Home / International Events / Representative of LAG “Sea Land” participated in CLLD seminar “FLAGs bringing Europe closer to citizens”

Representative of LAG “Sea Land” participated in CLLD seminar “FLAGs bringing Europe closer to citizens”

The Irish fisheries sector, represented by approximately 2,000 registered fishing boats, 85% of which are coastal boats under 15 meters, is widespread along the country’s coastline and often operates from isolated piers. The average age of fishermen is increasing, and most of them acquire their knowledge through practical experience.

One of the most significant challenges facing Irish fishermen is the transition from paper-based data registration to an online electronic system. This transition requires not only new equipment but also new skills. In general, technological skills in Ireland are not sufficiently high, and this also applies to those employed in the fishing industry. To address this issue, a lifelong learning strategy has been developed to enhance skills that meet the needs of the economy, promote community viability, and provide learners with basic technical knowledge.

The conference also reviewed the achievements of the European Maritime and Fisheries Fund for 2014-2020. Out of 591 million euros, 30.1% has been invested in value creation, 24.8% in activity diversification, 19.6% in socio-cultural support, and 25.5% in other goals. Among the direct beneficiaries, 38% are legal entities, 31% are municipalities and state institutions, 14% are private individuals, 8% are non-governmental organizations, and 9% are others. During the last planning period, 14,211 projects were implemented.

During the discussions, several challenges related to bringing European support closer to the people were also highlighted. Often, positive news about EU investments does not spread in a positive light, and the local press frequently forgets to mention EU funding when describing events. Local politicians often attribute the implemented projects to their own success stories, forgetting to acknowledge that it is the result of LEADER’s efforts.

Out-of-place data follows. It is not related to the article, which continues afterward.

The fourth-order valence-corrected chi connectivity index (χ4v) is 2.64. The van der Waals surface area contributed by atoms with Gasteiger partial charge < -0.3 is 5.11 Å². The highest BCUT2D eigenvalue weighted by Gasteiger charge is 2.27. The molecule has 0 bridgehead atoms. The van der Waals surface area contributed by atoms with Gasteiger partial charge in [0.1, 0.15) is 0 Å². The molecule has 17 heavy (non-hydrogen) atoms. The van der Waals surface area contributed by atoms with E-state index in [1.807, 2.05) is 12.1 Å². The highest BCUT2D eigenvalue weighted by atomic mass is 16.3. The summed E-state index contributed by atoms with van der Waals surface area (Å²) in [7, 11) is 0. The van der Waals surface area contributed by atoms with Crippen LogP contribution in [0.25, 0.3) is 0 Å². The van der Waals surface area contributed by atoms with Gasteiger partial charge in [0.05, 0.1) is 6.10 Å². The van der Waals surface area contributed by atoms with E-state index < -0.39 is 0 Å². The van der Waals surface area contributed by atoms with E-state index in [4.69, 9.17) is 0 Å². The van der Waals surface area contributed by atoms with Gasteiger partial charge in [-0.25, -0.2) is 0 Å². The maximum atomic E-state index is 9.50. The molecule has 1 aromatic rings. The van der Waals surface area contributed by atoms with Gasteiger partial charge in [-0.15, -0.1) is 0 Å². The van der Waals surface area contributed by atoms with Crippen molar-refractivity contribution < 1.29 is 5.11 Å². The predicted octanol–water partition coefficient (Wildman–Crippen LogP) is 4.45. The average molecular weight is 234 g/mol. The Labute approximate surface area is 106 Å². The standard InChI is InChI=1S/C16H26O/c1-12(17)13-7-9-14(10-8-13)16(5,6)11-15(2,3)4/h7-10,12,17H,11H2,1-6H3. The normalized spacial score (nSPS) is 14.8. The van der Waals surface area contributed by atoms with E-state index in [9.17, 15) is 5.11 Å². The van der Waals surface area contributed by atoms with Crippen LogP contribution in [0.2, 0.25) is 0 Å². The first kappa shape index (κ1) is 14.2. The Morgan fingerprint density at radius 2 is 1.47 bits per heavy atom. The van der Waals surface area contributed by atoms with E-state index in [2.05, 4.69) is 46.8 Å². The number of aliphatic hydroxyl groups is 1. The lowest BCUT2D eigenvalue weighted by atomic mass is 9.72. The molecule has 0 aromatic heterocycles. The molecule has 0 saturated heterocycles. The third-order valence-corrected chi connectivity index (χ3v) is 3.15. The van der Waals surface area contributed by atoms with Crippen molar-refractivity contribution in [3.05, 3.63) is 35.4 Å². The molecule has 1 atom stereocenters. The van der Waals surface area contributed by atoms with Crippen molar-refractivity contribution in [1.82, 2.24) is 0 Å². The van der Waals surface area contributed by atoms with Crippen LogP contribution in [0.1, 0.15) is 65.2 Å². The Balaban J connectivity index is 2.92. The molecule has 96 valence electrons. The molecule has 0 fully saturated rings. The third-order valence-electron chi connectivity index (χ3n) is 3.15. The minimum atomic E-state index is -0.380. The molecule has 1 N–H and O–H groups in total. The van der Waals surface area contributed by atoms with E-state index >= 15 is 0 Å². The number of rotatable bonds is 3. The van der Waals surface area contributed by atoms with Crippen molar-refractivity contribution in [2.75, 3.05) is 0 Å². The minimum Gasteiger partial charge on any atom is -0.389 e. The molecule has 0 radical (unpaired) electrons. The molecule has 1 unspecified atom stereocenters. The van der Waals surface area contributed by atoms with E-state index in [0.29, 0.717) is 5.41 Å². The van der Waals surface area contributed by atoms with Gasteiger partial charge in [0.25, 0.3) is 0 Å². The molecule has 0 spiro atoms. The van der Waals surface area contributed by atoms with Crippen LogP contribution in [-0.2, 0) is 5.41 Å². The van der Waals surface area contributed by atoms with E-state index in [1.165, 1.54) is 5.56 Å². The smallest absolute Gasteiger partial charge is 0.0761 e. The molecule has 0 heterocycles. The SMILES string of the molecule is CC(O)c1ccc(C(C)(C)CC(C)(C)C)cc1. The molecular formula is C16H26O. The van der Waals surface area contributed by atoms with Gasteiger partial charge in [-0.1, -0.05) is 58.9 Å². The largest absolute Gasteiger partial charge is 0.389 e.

A crucial component of the activities of local action groups is networking. In Finland, the network function is entrusted to the groups themselves, one of which is the “operator” that finances the network’s needs, while the other groups actively participate and contribute.

Conference participants learned about successful projects in other European countries. For example, in Croatia, a center dedicated to transforming the global fisheries industry has been established. In Greece, the Alyki Lagoon wetlands project is an excellent example of biodiversity and local potential utilization. In Slovenia, a project to promote youth fishing tourism was implemented, while in the Cyprus and Greece cooperation project “Immersed in Our Islands,” blue economy activities were created through experimental tourism.

In Ireland, with the support of the EU fund, a fish trading shop “BUBBAS” was opened, offering fish, fish products, souvenirs, and even bread. The shop owner acknowledges that the sale of coffee also plays a significant role in maintaining the business.

The Irish fisheries sector faces challenges, but as emphasized at the FAMENET conference, with a lifelong learning strategy, EU fund support, and local community involvement, it can adapt and develop, ensuring a sustainable future for both fishermen and the community as a whole.

Find more:  https://eventronics.swoogo.com/famenet/5232565

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